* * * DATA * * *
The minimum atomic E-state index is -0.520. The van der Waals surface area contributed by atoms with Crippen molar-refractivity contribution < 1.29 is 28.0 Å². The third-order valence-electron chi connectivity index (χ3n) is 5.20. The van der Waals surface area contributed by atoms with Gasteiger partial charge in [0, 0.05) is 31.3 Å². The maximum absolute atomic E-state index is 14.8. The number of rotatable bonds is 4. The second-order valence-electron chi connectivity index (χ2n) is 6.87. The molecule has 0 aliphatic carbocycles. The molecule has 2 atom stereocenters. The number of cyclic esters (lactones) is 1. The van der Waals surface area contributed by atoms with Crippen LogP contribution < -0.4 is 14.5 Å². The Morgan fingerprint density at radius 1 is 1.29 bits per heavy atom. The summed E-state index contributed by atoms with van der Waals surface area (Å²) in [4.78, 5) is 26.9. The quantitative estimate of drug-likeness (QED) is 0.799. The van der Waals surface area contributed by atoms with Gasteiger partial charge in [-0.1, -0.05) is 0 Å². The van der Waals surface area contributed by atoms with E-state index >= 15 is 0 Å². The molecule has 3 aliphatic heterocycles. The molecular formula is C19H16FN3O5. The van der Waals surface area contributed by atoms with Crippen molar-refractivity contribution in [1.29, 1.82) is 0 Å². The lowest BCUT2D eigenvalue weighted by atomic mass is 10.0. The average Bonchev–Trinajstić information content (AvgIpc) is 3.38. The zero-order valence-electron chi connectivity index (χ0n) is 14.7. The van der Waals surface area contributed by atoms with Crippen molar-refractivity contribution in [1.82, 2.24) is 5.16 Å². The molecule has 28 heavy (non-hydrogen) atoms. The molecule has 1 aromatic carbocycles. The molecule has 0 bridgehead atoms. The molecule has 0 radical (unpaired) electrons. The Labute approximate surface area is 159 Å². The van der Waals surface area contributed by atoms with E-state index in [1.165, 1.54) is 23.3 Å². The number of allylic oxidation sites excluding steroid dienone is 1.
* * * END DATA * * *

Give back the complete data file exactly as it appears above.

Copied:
The minimum atomic E-state index is -0.520. The van der Waals surface area contributed by atoms with Crippen molar-refractivity contribution < 1.29 is 28.0 Å². The third-order valence-electron chi connectivity index (χ3n) is 5.20. The van der Waals surface area contributed by atoms with Gasteiger partial charge in [0, 0.05) is 31.3 Å². The maximum absolute atomic E-state index is 14.8. The number of rotatable bonds is 4. The second-order valence-electron chi connectivity index (χ2n) is 6.87. The molecule has 0 aliphatic carbocycles. The molecule has 2 atom stereocenters. The number of cyclic esters (lactones) is 1. The van der Waals surface area contributed by atoms with Crippen LogP contribution < -0.4 is 14.5 Å². The Morgan fingerprint density at radius 1 is 1.29 bits per heavy atom. The summed E-state index contributed by atoms with van der Waals surface area (Å²) in [4.78, 5) is 26.9. The quantitative estimate of drug-likeness (QED) is 0.799. The van der Waals surface area contributed by atoms with Gasteiger partial charge in [-0.1, -0.05) is 0 Å². The van der Waals surface area contributed by atoms with E-state index >= 15 is 0 Å². The molecule has 3 aliphatic heterocycles. The molecular formula is C19H16FN3O5. The van der Waals surface area contributed by atoms with Crippen molar-refractivity contribution in [1.29, 1.82) is 0 Å². The lowest BCUT2D eigenvalue weighted by atomic mass is 10.0. The average Bonchev–Trinajstić information content (AvgIpc) is 3.38. The zero-order valence-electron chi connectivity index (χ0n) is 14.7. The van der Waals surface area contributed by atoms with Crippen molar-refractivity contribution in [1.82, 2.24) is 5.16 Å². The molecule has 28 heavy (non-hydrogen) atoms. The molecule has 1 aromatic carbocycles. The molecule has 0 bridgehead atoms. The molecule has 0 radical (unpaired) electrons. The Labute approximate surface area is 159 Å². The van der Waals surface area contributed by atoms with E-state index in [1.165, 1.54) is 23.3 Å². The number of allylic oxidation sites excluding steroid dienone is 1.